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13 March 2017 Edition

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150th anniversary of ‘Battle of Tallaght’

Martin Ferris TD addresses commemoration of Fenian rising

• In the footsteps of the Fenians

‘Those brave men who died here 150 years ago tried to break the chains of bondage with Britain and they fought for equality’

HUNDREDS OF PEOPLE gathered in County Dublin on Sunday 5 March to commemorate the 150th anniversary of the Battle of Tallaght, when Fenians attempting to reach their comrades gathered in the nearby Dublin Mountains engaged the Royal Irish Constabulary in the centre of Tallaght Village.

The skirmish saw Fenians Thomas Farrell and Stephen O’Donoghue killed. Six other Fenians died in other engagements across Ireland that day.

The Fenian Rebellion petered out as the poorly-armed rebels lacked leadership, most of whom had been arrested in advance due to informants within the revolutionary movement’s ranks. 

The march this year from City West to Tallaght Village was led by the Dublin Republican Colour Party and accompanied by the Rising Phoenix Republican Flute Band and the Cabra Historical Society.

In Tallaght, there was entertainment by local Irish dancers with music by Gráinne Holland and Senator Fintan Warfield. Lynn Boylan MEP read the 1867 Proclamation.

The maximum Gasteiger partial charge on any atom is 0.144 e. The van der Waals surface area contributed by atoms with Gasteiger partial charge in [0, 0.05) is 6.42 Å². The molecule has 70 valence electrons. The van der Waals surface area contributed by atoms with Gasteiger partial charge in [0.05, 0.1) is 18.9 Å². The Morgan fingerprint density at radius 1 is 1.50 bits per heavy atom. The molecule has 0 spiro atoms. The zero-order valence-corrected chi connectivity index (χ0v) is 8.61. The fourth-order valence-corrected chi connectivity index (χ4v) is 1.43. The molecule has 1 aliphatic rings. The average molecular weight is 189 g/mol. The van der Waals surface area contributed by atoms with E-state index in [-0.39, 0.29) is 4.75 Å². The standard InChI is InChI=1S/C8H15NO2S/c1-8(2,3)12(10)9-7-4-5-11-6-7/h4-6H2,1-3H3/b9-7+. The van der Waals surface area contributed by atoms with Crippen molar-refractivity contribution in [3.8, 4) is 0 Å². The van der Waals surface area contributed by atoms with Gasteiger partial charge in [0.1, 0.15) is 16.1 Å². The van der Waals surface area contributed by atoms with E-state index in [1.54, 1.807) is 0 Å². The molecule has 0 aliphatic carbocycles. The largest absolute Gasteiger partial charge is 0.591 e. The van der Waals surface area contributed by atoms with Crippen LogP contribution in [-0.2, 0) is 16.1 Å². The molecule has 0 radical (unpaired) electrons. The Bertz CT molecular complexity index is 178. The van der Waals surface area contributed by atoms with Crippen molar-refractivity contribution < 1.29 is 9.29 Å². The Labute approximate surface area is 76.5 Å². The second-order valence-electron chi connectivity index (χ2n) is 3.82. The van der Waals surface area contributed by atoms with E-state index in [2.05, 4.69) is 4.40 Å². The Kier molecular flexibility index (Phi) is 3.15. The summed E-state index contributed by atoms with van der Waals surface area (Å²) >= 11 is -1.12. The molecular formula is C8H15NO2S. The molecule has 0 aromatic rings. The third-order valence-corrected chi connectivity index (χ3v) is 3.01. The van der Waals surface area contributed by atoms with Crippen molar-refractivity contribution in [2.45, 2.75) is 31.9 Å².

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• Martin Ferris TD delivers a rebel-rousing speech on the legacy of 1867

Fenian historian Dr Shane Kenna RIP, who was buried just the day before, was scheduled to be a keynote speaker.

Martin Ferris TD said of those who died at Tallaght 150 years ago:

“They were carrying on the noble tradition of the United Irishmen of 1798 and the Young Irelanders of the previous decade. It was from the suppression of the Young Irelanders that they were formed.

“Unfortunately, the rising of 1867 was doomed before it had started. The curse of the informant, which has plagued so many Irish revolutionary bodies, was rife from top to bottom.”

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•  Many Sinn Féin elected representatives and activists took part in the events

Although the rebellion failed – it provided valuable lessons for future rebellions, the former IRA activist said, “especially the men and women of 1916 who ensured extreme secrecy in the knowledge that England’s difficulty was Ireland's opportunity”. He continued:

“Those brave men who died here 150 years ago, they tried to break the chains of bondage with Britain. But, more than that, they fought for equality and we still fight for equality for all our people.”

Martin Ferris praised the work of republicans in recent elections and the dramatic Assembly election that had concluded with huge success for Sinn Féin just 24 hours earlier.

This had been achieved, he said, “despite the vilification by the Free State parties who have tried to demonise us and criminalise our struggle”.

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 Irish dancers entertain the crowd

Martin Ferris sent best wishes to Martin McGuinness, describing him as

“A man who led from the front. A man of integrity, who stood up to unionism and stood up to the British Army on the streets of Derry. A man who has been an inspiration to all of us, along with his comrades, over the decades.”

He called on republicans to continue the work of the men and women of 1867 in pursuing an Irish Republic based on equal rights for all:

“Let us leave here today in full knowledge that we will not take one step back. We are going forward for equality, we are going forward for justice. We are going forward for respect and we will not accept anything but justice for all of our people!”

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